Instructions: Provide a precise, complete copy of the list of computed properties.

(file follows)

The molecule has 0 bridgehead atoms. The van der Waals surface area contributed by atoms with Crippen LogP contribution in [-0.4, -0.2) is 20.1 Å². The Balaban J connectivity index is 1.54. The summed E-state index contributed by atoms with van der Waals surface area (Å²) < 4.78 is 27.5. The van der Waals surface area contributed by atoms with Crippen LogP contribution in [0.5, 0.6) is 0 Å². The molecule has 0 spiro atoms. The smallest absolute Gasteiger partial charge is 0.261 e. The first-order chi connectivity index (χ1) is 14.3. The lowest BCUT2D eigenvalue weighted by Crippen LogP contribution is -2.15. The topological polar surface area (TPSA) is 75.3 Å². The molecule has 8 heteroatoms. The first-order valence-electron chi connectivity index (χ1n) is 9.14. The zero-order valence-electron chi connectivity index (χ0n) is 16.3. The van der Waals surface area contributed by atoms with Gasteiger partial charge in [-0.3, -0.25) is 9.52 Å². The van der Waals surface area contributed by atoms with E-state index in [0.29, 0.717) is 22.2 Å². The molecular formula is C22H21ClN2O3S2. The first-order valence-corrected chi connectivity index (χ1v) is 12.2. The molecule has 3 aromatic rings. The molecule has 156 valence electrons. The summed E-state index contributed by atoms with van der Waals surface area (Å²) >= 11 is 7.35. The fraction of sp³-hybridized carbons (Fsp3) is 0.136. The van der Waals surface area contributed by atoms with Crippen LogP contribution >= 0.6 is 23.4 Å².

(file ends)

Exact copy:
The molecule has 0 bridgehead atoms. The van der Waals surface area contributed by atoms with Crippen LogP contribution in [-0.4, -0.2) is 20.1 Å². The Balaban J connectivity index is 1.54. The summed E-state index contributed by atoms with van der Waals surface area (Å²) < 4.78 is 27.5. The van der Waals surface area contributed by atoms with Crippen LogP contribution in [0.5, 0.6) is 0 Å². The molecule has 0 spiro atoms. The smallest absolute Gasteiger partial charge is 0.261 e. The first-order chi connectivity index (χ1) is 14.3. The lowest BCUT2D eigenvalue weighted by Crippen LogP contribution is -2.15. The topological polar surface area (TPSA) is 75.3 Å². The molecule has 8 heteroatoms. The first-order valence-electron chi connectivity index (χ1n) is 9.14. The zero-order valence-electron chi connectivity index (χ0n) is 16.3. The van der Waals surface area contributed by atoms with Gasteiger partial charge in [-0.3, -0.25) is 9.52 Å². The van der Waals surface area contributed by atoms with E-state index in [0.29, 0.717) is 22.2 Å². The molecular formula is C22H21ClN2O3S2. The first-order valence-corrected chi connectivity index (χ1v) is 12.2. The molecule has 3 aromatic rings. The molecule has 156 valence electrons. The summed E-state index contributed by atoms with van der Waals surface area (Å²) >= 11 is 7.35. The fraction of sp³-hybridized carbons (Fsp3) is 0.136. The van der Waals surface area contributed by atoms with Crippen LogP contribution >= 0.6 is 23.4 Å².